Greg Lukianoff is president of the estimable Foundation for Individual Rights in Education (FIRE), which monitors and campaigns for free speech on American college campuses. One of their main activities is lobbying against speech codes, codes that I consider both unnecessary and undemocratic in universities. After all, students are about 18 when they arrive at an American university, and that’s old enough to be able to tolerate speech, hateful or not, without beefing about being “offended.”
Moreover, one of the main values of college, as I see it, is to expose students to a diversity of viewpoints, which is the only way to examine if yours are correct. It’s a growing experience that absolutely requires freedom of expression, even if you don’t like what you hear.
In the October 24 issue of the New York Times, “Feigning free speech on campus,” Lukianoff bemoans the increasing suppression of the First Amendment on campuses:
Colleges and universities are supposed to be bastions of unbridled inquiry and expression, but they probably do as much to repress free speech as any other institution in young people’s lives. In doing so, they discourage civic engagement at a time when debates over deficits and taxes should make young people pay more attention, not less.
Since the 1980s, in part because of “political correctness” concerns about racially insensitive speech and sexual harassment, and in part because of the dramatic expansion in the ranks of nonfaculty campus administrators, colleges have enacted stringent speech codes. These codes are sometimes well intended but, outside of the ivory tower, would violate the constitutional guarantee of freedom of speech. From protests and rallies to displays of posters and flags, students have been severely constrained in their ability to demonstrate their beliefs. The speech codes are at times intended to enforce civility, but they often backfire, suppressing free expression instead of allowing for open debate of controversial issues.
You might wonder why students on campuses don’t have the same Constitutional rights as Americans as a whole. Well, public universities do, but schools like the University of Chicago aren’t required to abide by the Constitution when it comes to speech.
As Lukianoff notes:
In a study of 392 campus speech codes last year, the Foundation for Individual Rights in Education, where I work, found that 65 percent of the colleges had policies that in our view violated the Constitution’s guarantee of the right to free speech.
How does this play out? Lukianoff gives a few chilling examples. My own alma mater for graduate school is one:
Last year, incoming Harvard freshmen were pressured by campus officials to sign an oath promising to act with “civility” and “inclusiveness” and affirming that “kindness holds a place on par with intellectual attainment.” Harry R. Lewis, a computer science professor and a former dean of Harvard College, was quick to criticize the oath. “For Harvard to ‘invite’ people to pledge to kindness is unwise, and sets a terrible precedent,” he wrote on his blog. “It is a promise to control one’s thoughts.”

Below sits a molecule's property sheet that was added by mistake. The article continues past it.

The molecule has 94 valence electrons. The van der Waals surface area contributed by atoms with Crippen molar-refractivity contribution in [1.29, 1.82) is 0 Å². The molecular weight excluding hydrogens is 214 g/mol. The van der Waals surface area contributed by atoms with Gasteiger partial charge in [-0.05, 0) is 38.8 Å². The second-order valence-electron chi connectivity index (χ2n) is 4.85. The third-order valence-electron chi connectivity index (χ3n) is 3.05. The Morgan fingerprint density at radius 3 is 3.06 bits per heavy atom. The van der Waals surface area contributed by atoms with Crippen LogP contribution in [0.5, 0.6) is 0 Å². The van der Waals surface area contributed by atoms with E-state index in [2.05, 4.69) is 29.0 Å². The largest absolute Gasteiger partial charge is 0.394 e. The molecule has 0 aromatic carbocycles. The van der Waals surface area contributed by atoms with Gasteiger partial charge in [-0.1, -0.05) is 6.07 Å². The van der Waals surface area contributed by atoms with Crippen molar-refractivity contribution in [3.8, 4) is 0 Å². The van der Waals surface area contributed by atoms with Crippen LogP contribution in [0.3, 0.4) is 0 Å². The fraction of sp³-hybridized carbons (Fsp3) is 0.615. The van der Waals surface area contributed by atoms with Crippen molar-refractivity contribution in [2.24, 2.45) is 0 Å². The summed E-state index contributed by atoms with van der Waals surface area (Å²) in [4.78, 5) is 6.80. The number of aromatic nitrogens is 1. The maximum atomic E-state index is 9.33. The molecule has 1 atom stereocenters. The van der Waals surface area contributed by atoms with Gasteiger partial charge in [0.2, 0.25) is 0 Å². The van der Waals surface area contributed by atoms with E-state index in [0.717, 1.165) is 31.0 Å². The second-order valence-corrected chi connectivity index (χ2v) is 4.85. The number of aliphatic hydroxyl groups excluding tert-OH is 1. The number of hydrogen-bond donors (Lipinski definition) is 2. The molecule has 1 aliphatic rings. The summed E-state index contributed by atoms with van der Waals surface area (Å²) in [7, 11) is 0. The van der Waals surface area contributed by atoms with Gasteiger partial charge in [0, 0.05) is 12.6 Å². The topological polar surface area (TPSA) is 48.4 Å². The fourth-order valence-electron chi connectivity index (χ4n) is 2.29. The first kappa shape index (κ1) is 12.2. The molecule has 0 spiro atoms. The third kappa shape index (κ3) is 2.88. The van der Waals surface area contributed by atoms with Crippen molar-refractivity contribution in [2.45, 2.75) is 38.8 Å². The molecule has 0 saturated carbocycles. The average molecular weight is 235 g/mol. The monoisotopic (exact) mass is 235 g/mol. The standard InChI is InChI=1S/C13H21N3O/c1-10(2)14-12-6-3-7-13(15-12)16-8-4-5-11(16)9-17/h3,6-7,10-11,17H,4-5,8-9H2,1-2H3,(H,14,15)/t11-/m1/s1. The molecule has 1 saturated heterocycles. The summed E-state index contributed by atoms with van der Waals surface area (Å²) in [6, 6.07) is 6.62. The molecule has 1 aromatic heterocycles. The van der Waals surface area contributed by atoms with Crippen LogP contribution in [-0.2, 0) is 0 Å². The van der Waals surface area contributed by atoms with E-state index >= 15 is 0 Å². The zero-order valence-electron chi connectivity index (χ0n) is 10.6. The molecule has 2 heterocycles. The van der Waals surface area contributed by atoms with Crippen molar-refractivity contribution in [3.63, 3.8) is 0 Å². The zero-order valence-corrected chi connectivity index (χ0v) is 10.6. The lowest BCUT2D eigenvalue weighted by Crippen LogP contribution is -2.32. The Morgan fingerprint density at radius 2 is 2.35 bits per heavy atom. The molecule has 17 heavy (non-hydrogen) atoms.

This is at Harvard, for crying out loud: American’s flagship university! Here are two more:
Last month, Christopher Newport University in Newport News, Va., forbade students toprotest an appearance by Representative Paul D. Ryan, the Republican vice-presidential nominee. Why? According to university policy, students must apply 10 business days in advance to demonstrate in the college’s tiny “free speech zone” — and Mr. Ryan’s visit was announced on a Sunday, two days before his Tuesday visit.
Also last month, a student at Ohio University in Athens, Ohio, was blocked from putting a notice on her door arguing that neither President Obama nor Mitt Romney was fit for office. (She successfully appealed.) And over the summer, a federal judge struck down the University of Cincinnati’s “free speech zone,” which had limited demonstrations to 0.1 percent of the campus.
Sadly, my own school has had a FIRE speech-code rating of “red” for some time, primarily because of its policies against “hate speech” and speech that is biased. “Red” means this:
A “red light” institution has at least one policy that both clearly and substantially restricts freedom of speech.
Several other of our policies, including free speech zones and the right of the university to remove posting in student residences that are deemed offensive, are rated “yellow light,” meaning “policies [that]restrict a more limited amount of protected expression or, by virtue of their vague wording, could too easily be used to restrict protected expression.
This distresses me. If someone wants to make a speech on campus calling me a “dirty Jew,” then by all means let them. I’ll defend myself with other speech, and defend their right to insult my religion, politics, or anything else. Speech-code policies turn campuses into mini Islamic Republics, in which anybody can be offended and force authorities to stifle whatever bothers them. College students are adults, and should have the same rights as American adults who aren’t in college. They aren’t babies whose sensitive feelings need to be coddled.
Even more sadly, the students don’t feel safe to speak out. The most distressing part of Lukianoff’s piece is this:
A 2010 study by the American Association of Colleges and Universities of 24,000 college students and 9,000 faculty and staff members found that only 35.6 percent of the students — and only 18.5 percent of the faculty and staff — strongly agreed that it was “safe to hold unpopular positions on campus.”
Which misguided administrators have created regulations that make students wary of taking unpopular positions? It’s political correctness gone wild.